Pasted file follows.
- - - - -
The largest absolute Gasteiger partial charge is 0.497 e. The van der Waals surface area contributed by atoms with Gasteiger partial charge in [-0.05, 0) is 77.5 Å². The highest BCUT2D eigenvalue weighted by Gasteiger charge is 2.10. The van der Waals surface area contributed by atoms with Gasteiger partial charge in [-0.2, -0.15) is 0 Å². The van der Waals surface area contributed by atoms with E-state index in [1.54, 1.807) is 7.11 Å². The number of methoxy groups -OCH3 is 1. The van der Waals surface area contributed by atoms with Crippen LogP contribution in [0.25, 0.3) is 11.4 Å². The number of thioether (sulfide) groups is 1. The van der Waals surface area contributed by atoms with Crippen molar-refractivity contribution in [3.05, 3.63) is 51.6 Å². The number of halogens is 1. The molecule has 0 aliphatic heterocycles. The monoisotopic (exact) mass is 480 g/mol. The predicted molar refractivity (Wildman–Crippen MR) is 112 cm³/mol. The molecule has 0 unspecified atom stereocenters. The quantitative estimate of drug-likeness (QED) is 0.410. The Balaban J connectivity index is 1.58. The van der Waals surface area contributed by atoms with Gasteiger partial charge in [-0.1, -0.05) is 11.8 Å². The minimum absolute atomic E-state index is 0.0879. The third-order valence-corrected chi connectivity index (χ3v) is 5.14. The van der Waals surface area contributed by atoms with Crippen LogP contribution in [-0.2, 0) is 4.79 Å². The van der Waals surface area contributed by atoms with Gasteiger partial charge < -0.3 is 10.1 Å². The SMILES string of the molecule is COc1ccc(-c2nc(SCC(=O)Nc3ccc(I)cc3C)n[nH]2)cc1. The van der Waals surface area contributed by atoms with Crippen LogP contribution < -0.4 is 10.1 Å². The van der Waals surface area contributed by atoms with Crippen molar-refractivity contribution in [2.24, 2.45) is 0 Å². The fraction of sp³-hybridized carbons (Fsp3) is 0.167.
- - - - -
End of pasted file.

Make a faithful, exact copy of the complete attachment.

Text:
The largest absolute Gasteiger partial charge is 0.497 e. The van der Waals surface area contributed by atoms with Gasteiger partial charge in [-0.05, 0) is 77.5 Å². The highest BCUT2D eigenvalue weighted by Gasteiger charge is 2.10. The van der Waals surface area contributed by atoms with Gasteiger partial charge in [-0.2, -0.15) is 0 Å². The van der Waals surface area contributed by atoms with E-state index in [1.54, 1.807) is 7.11 Å². The number of methoxy groups -OCH3 is 1. The van der Waals surface area contributed by atoms with Crippen LogP contribution in [0.25, 0.3) is 11.4 Å². The number of thioether (sulfide) groups is 1. The van der Waals surface area contributed by atoms with Crippen molar-refractivity contribution in [3.05, 3.63) is 51.6 Å². The number of halogens is 1. The molecule has 0 aliphatic heterocycles. The monoisotopic (exact) mass is 480 g/mol. The predicted molar refractivity (Wildman–Crippen MR) is 112 cm³/mol. The molecule has 0 unspecified atom stereocenters. The quantitative estimate of drug-likeness (QED) is 0.410. The Balaban J connectivity index is 1.58. The van der Waals surface area contributed by atoms with Gasteiger partial charge in [-0.1, -0.05) is 11.8 Å². The minimum absolute atomic E-state index is 0.0879. The third-order valence-corrected chi connectivity index (χ3v) is 5.14. The van der Waals surface area contributed by atoms with Crippen LogP contribution in [-0.2, 0) is 4.79 Å². The van der Waals surface area contributed by atoms with Gasteiger partial charge < -0.3 is 10.1 Å². The SMILES string of the molecule is COc1ccc(-c2nc(SCC(=O)Nc3ccc(I)cc3C)n[nH]2)cc1. The van der Waals surface area contributed by atoms with Crippen LogP contribution < -0.4 is 10.1 Å². The van der Waals surface area contributed by atoms with Crippen molar-refractivity contribution in [2.24, 2.45) is 0 Å². The fraction of sp³-hybridized carbons (Fsp3) is 0.167.